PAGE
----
Two Types of Leadership ThinkingArticle by Maynard Brusman, January 7, 2019
In this over-information age, an alarming number of business plans fail because leaders ignore the facts needed to make sound decisions. Misguided perspectives can be blamed on a lack of data, wrong data or the inability to understand relevance. Even in hindsight, some leaders fail to see what went wrong.
A fast-paced culture requires precise planning, effective decisions and timely actions, all relying on dependable information. Leaders who want to move their organizations forward must gather evidence, ask the right questions, verify presumed facts and decipher vast amounts of data.
Business plans suffer when:
- Leaders ignore available information.
- Necessary data aren’t acquired in time to make decisions.
- Data are available, but leaders fail to analyze them appropriately.
- Leaders may choose to overlook key details.
Two Types of Thinking
Of all the skills leaders require today, perhaps none is as challenging as adequately processing information. The ability to spot holes in data, conceive solutions and analyze results calls for sharp thinking.
Thinking can be broken down into two primary categories, suggests Harvard Business School Professor Max H. Bazerman, PhD, in The Power of Noticing: What the Best Leaders See (Simon & Schuster, 2015): intuitive and deliberative.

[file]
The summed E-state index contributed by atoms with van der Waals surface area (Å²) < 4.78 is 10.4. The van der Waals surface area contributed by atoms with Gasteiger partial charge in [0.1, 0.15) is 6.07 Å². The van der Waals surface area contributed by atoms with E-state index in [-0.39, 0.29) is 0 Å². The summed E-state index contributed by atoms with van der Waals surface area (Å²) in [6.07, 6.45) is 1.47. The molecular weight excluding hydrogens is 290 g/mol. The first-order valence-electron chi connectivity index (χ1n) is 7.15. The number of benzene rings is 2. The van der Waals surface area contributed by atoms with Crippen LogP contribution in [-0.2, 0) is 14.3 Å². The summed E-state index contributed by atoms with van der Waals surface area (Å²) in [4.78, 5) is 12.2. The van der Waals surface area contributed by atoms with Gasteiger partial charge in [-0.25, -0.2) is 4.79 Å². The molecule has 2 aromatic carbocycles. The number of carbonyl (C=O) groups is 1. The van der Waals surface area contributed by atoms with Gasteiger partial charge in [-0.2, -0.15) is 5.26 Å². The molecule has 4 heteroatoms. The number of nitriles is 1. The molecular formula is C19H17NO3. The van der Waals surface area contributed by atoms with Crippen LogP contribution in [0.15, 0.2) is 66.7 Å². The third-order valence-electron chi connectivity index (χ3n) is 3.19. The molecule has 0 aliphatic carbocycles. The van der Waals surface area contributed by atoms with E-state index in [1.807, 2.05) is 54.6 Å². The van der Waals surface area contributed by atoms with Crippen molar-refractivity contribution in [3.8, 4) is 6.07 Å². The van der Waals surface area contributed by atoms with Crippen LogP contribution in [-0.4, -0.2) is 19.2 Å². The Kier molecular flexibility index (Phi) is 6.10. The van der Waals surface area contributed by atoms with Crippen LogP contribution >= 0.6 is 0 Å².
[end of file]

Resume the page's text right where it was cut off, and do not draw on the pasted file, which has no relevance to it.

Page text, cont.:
We employ intuitive thinking during crises, when immediacy is required. Our thinking is instantaneous, with emotion as a factor, and it produces reactionary responses. Sudden information is generally incomplete, incorporating whatever is available at the moment.
By contrast, leaders sift through information, take time to gather data and draw conclusions when employing deliberative thinking. Such thinking is reasoned and structured, diving deep into the issues at hand. We gather data from non-immediate sources, compiling and assessing it to make a more systematic evaluation.
Leaders frequently—and unnecessarily—put themselves in the intuitive-thinking mode, Dr. Bazerman asserts. They over-rely on speed, neglecting to step back and analyze data. Consequently, they avoid doing sufficient research and make ill-informed decisions and plans.
Dr. Maynard Brusman
Consulting Psychologist & Executive Coach
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Tags: emotional intelligence, executive coaching, leadership development, leadership thinking styles, mindful leadership